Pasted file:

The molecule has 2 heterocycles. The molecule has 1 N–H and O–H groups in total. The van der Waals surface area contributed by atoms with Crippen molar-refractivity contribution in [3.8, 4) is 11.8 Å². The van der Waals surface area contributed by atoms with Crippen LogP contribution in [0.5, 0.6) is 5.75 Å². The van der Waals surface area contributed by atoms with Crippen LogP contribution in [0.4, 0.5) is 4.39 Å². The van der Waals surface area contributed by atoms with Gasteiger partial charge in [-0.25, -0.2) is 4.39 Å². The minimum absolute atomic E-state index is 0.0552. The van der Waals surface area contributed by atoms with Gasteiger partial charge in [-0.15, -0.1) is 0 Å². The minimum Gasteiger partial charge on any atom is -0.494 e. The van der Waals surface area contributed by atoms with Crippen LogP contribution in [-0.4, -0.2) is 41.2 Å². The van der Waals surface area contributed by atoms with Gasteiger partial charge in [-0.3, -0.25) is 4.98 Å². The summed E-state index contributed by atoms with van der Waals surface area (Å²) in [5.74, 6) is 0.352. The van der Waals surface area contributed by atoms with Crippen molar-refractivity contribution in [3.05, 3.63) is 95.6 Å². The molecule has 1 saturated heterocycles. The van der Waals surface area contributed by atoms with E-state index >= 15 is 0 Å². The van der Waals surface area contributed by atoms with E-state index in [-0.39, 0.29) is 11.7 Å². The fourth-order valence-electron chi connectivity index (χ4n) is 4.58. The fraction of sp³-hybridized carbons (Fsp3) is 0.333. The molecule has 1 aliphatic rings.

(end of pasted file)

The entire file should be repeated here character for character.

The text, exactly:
The molecule has 2 heterocycles. The molecule has 1 N–H and O–H groups in total. The van der Waals surface area contributed by atoms with Crippen molar-refractivity contribution in [3.8, 4) is 11.8 Å². The van der Waals surface area contributed by atoms with Crippen LogP contribution in [0.5, 0.6) is 5.75 Å². The van der Waals surface area contributed by atoms with Crippen LogP contribution in [0.4, 0.5) is 4.39 Å². The van der Waals surface area contributed by atoms with Gasteiger partial charge in [-0.25, -0.2) is 4.39 Å². The minimum absolute atomic E-state index is 0.0552. The van der Waals surface area contributed by atoms with Gasteiger partial charge in [-0.15, -0.1) is 0 Å². The minimum Gasteiger partial charge on any atom is -0.494 e. The van der Waals surface area contributed by atoms with Crippen LogP contribution in [-0.4, -0.2) is 41.2 Å². The van der Waals surface area contributed by atoms with Gasteiger partial charge in [-0.3, -0.25) is 4.98 Å². The summed E-state index contributed by atoms with van der Waals surface area (Å²) in [5.74, 6) is 0.352. The van der Waals surface area contributed by atoms with Crippen molar-refractivity contribution in [3.05, 3.63) is 95.6 Å². The molecule has 1 saturated heterocycles. The van der Waals surface area contributed by atoms with E-state index >= 15 is 0 Å². The van der Waals surface area contributed by atoms with E-state index in [-0.39, 0.29) is 11.7 Å². The fourth-order valence-electron chi connectivity index (χ4n) is 4.58. The fraction of sp³-hybridized carbons (Fsp3) is 0.333. The molecule has 1 aliphatic rings.